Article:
HM Prison Service v Beart, EAT, 26 October 2004

No limit to compensation
HM Prison Service v Beart, EAT, 26 October 2004

Beart was an administrative officer with HM Prison Service. She successfully claimed disability discrimination and unfair dismissal when it failed to redeploy or relocate her when she was off work with depression.

Appeals by HM Prison Service to the Employment Appeal Tribunal and the Court of Appeal failed.

Beart was awarded substantial six-figure compensation in respect of her disability discrimination claim, and a basic award of 3,300 and damages for personal injury, injury to feelings and aggravated damages. HM Prison Service was also ordered to pay some of the costs of the tribunal hearings.

It appealed against the compensation on a number of grounds and, in particular, argued that Beart’s subsequent dismissal terminated its liability for the earlier wrong of disability discrimination, and that all further losses had to be assessed under the unfair dismissal regime (ie with a statutory cap) as opposed to the substantial sums recovered under disability discrimination compensation.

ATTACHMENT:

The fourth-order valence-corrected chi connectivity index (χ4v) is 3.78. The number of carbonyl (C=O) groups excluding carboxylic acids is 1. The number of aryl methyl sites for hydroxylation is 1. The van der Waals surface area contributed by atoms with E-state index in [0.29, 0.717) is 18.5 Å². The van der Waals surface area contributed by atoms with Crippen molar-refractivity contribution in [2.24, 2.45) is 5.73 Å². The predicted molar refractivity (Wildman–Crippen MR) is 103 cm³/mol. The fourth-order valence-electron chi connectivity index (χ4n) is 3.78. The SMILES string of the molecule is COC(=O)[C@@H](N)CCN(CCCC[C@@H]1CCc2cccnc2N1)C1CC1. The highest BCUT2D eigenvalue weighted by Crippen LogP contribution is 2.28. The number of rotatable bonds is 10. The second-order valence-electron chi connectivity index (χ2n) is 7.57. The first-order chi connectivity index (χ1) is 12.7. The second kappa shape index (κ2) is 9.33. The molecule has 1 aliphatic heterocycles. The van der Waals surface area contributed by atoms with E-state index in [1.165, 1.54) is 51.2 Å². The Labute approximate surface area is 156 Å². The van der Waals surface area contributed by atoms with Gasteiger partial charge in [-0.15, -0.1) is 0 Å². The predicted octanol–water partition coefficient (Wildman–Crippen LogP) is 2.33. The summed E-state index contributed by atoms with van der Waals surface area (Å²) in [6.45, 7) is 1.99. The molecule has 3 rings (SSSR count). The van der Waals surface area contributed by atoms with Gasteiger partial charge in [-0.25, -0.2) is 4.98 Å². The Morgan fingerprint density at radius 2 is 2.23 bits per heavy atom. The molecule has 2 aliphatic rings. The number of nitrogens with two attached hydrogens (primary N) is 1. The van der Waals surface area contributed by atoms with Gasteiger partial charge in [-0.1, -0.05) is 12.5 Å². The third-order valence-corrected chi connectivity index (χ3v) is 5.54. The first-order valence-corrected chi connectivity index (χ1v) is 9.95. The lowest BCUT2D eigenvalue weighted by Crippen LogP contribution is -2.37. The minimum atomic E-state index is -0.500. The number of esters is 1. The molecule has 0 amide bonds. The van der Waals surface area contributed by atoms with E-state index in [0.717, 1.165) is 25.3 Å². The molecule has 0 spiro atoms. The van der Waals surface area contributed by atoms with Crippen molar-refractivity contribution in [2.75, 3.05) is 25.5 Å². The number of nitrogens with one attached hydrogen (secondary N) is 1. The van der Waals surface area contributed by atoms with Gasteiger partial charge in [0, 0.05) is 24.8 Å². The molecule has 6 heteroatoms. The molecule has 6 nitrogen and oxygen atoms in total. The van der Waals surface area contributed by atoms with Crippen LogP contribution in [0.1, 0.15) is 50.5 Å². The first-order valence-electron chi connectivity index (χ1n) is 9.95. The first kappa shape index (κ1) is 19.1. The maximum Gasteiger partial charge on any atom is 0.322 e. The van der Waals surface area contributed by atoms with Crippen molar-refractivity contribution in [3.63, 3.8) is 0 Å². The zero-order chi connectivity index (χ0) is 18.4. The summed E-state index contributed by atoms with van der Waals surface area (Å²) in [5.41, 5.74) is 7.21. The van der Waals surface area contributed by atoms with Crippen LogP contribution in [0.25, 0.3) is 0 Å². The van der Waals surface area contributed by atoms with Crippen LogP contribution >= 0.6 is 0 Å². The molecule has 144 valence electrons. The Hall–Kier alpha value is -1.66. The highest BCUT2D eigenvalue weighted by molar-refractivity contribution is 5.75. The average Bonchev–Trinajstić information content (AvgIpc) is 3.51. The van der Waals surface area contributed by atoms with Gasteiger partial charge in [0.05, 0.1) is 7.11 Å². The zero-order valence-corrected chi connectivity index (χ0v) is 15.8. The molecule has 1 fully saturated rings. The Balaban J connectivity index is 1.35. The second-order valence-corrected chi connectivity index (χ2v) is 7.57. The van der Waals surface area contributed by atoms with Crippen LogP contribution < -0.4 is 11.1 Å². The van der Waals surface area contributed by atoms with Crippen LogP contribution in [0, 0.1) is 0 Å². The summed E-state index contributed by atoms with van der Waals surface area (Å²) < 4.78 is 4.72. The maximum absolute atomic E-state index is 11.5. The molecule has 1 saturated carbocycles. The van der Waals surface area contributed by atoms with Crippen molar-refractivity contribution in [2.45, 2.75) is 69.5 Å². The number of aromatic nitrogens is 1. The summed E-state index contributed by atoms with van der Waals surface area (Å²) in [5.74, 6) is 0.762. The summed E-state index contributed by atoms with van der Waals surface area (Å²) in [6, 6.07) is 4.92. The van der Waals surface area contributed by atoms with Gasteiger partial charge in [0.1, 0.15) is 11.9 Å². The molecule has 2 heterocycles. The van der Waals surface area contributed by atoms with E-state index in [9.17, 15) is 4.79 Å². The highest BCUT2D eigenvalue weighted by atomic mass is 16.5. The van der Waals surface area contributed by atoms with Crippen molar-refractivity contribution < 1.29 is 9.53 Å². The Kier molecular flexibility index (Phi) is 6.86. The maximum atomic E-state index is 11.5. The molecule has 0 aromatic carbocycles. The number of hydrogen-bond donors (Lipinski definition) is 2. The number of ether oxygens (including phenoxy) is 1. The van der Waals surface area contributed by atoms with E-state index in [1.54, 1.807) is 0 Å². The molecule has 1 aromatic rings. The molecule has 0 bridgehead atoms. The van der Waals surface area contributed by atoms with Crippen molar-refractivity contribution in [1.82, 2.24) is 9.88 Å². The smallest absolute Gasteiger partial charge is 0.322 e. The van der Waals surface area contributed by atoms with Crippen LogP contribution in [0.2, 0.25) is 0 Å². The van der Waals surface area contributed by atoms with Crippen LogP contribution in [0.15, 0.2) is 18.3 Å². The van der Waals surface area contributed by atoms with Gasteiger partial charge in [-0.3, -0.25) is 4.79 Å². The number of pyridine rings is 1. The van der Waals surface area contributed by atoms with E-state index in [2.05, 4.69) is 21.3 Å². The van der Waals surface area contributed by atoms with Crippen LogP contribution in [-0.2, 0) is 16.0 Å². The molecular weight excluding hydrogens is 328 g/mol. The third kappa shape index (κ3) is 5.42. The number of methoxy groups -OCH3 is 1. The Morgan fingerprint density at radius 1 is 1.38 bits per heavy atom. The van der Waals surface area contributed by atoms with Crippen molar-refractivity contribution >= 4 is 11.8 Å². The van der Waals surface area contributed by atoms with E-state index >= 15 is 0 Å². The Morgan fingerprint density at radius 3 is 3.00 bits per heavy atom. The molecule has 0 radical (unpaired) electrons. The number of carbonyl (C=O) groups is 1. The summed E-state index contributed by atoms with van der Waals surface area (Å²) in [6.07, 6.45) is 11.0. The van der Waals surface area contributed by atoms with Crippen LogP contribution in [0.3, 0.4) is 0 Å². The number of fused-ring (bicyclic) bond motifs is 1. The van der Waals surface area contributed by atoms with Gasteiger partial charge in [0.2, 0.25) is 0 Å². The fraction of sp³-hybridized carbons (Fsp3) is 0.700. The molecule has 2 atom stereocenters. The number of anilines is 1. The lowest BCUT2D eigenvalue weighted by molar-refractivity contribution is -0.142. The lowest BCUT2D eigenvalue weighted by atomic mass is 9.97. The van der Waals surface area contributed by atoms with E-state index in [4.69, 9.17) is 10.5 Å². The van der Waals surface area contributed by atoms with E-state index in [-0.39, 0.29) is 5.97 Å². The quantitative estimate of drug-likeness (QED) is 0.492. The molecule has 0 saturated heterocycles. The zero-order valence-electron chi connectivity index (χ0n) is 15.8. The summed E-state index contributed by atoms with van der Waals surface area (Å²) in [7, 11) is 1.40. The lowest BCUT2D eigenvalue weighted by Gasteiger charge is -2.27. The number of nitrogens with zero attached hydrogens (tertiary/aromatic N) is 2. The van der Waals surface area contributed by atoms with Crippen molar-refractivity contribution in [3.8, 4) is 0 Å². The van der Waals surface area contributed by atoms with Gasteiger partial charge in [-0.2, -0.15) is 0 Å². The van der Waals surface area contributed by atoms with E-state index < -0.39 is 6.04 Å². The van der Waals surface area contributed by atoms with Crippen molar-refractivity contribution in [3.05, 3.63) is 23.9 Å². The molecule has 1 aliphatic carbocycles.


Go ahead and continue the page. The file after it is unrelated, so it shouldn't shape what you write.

The appeal was dismissed. There was clear evidence that the psychiatric harm caused by the act of discrimination and its impact upon Beart’s ability to work continued far beyond the date of her dismissal, and in the absence of a fair dismissal, there was no reason why compensation should end at that date.

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